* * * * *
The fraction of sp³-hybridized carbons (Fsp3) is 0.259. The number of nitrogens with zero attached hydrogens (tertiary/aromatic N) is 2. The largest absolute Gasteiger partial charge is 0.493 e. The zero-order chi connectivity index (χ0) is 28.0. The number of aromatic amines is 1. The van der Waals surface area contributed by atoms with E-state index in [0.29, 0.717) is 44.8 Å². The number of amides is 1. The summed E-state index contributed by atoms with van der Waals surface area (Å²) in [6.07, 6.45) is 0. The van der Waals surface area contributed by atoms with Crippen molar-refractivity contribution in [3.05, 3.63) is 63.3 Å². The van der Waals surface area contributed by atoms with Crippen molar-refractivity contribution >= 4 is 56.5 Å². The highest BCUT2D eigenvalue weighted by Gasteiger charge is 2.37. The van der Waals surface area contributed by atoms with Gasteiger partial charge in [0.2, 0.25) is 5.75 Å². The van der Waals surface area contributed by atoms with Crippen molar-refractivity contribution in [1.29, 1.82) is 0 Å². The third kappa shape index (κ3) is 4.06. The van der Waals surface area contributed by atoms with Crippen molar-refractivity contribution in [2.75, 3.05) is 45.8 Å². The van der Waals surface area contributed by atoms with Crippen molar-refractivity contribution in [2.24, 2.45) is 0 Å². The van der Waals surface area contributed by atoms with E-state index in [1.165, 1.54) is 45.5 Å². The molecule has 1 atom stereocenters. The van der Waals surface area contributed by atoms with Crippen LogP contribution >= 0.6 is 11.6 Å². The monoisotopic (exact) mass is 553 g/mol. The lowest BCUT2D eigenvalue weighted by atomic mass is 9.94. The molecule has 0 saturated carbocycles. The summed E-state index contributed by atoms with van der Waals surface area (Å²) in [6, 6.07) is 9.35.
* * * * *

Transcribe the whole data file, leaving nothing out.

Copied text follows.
The fraction of sp³-hybridized carbons (Fsp3) is 0.259. The number of nitrogens with zero attached hydrogens (tertiary/aromatic N) is 2. The largest absolute Gasteiger partial charge is 0.493 e. The zero-order chi connectivity index (χ0) is 28.0. The number of aromatic amines is 1. The van der Waals surface area contributed by atoms with E-state index in [0.29, 0.717) is 44.8 Å². The number of amides is 1. The summed E-state index contributed by atoms with van der Waals surface area (Å²) in [6.07, 6.45) is 0. The van der Waals surface area contributed by atoms with Crippen molar-refractivity contribution in [3.05, 3.63) is 63.3 Å². The van der Waals surface area contributed by atoms with Crippen molar-refractivity contribution >= 4 is 56.5 Å². The highest BCUT2D eigenvalue weighted by Gasteiger charge is 2.37. The van der Waals surface area contributed by atoms with Gasteiger partial charge in [0.2, 0.25) is 5.75 Å². The van der Waals surface area contributed by atoms with Crippen molar-refractivity contribution in [1.29, 1.82) is 0 Å². The third kappa shape index (κ3) is 4.06. The van der Waals surface area contributed by atoms with Crippen molar-refractivity contribution in [2.75, 3.05) is 45.8 Å². The van der Waals surface area contributed by atoms with Crippen molar-refractivity contribution in [2.24, 2.45) is 0 Å². The van der Waals surface area contributed by atoms with E-state index in [1.165, 1.54) is 45.5 Å². The molecule has 1 atom stereocenters. The van der Waals surface area contributed by atoms with Crippen LogP contribution >= 0.6 is 11.6 Å². The monoisotopic (exact) mass is 553 g/mol. The lowest BCUT2D eigenvalue weighted by atomic mass is 9.94. The molecule has 0 saturated carbocycles. The summed E-state index contributed by atoms with van der Waals surface area (Å²) in [6, 6.07) is 9.35.